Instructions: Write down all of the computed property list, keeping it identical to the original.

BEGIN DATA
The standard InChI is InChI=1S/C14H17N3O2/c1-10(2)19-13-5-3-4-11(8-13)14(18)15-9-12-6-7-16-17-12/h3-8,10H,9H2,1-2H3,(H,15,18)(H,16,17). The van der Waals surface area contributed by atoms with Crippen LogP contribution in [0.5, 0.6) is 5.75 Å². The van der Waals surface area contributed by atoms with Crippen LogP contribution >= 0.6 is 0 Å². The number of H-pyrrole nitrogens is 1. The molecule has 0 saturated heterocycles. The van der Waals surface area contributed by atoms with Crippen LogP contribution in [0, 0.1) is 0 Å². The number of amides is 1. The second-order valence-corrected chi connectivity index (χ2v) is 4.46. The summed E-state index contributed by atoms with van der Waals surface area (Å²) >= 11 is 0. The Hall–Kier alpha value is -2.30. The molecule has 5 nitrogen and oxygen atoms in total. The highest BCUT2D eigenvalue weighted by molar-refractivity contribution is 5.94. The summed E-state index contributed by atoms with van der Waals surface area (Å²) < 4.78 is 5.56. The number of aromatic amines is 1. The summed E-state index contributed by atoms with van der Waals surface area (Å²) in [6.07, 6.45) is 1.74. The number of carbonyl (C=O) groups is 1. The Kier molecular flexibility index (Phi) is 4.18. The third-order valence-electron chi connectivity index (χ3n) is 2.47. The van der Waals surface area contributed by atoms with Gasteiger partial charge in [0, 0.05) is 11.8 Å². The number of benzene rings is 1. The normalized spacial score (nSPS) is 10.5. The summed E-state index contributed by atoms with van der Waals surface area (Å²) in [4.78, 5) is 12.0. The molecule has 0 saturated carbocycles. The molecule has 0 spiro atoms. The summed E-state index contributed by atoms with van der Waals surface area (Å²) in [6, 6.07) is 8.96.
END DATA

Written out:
The standard InChI is InChI=1S/C14H17N3O2/c1-10(2)19-13-5-3-4-11(8-13)14(18)15-9-12-6-7-16-17-12/h3-8,10H,9H2,1-2H3,(H,15,18)(H,16,17). The van der Waals surface area contributed by atoms with Crippen LogP contribution in [0.5, 0.6) is 5.75 Å². The van der Waals surface area contributed by atoms with Crippen LogP contribution >= 0.6 is 0 Å². The number of H-pyrrole nitrogens is 1. The molecule has 0 saturated heterocycles. The van der Waals surface area contributed by atoms with Crippen LogP contribution in [0, 0.1) is 0 Å². The number of amides is 1. The second-order valence-corrected chi connectivity index (χ2v) is 4.46. The summed E-state index contributed by atoms with van der Waals surface area (Å²) >= 11 is 0. The Hall–Kier alpha value is -2.30. The molecule has 5 nitrogen and oxygen atoms in total. The highest BCUT2D eigenvalue weighted by molar-refractivity contribution is 5.94. The summed E-state index contributed by atoms with van der Waals surface area (Å²) < 4.78 is 5.56. The number of aromatic amines is 1. The summed E-state index contributed by atoms with van der Waals surface area (Å²) in [6.07, 6.45) is 1.74. The number of carbonyl (C=O) groups is 1. The Kier molecular flexibility index (Phi) is 4.18. The third-order valence-electron chi connectivity index (χ3n) is 2.47. The van der Waals surface area contributed by atoms with Gasteiger partial charge in [0, 0.05) is 11.8 Å². The number of benzene rings is 1. The normalized spacial score (nSPS) is 10.5. The summed E-state index contributed by atoms with van der Waals surface area (Å²) in [4.78, 5) is 12.0. The molecule has 0 saturated carbocycles. The molecule has 0 spiro atoms. The summed E-state index contributed by atoms with van der Waals surface area (Å²) in [6, 6.07) is 8.96.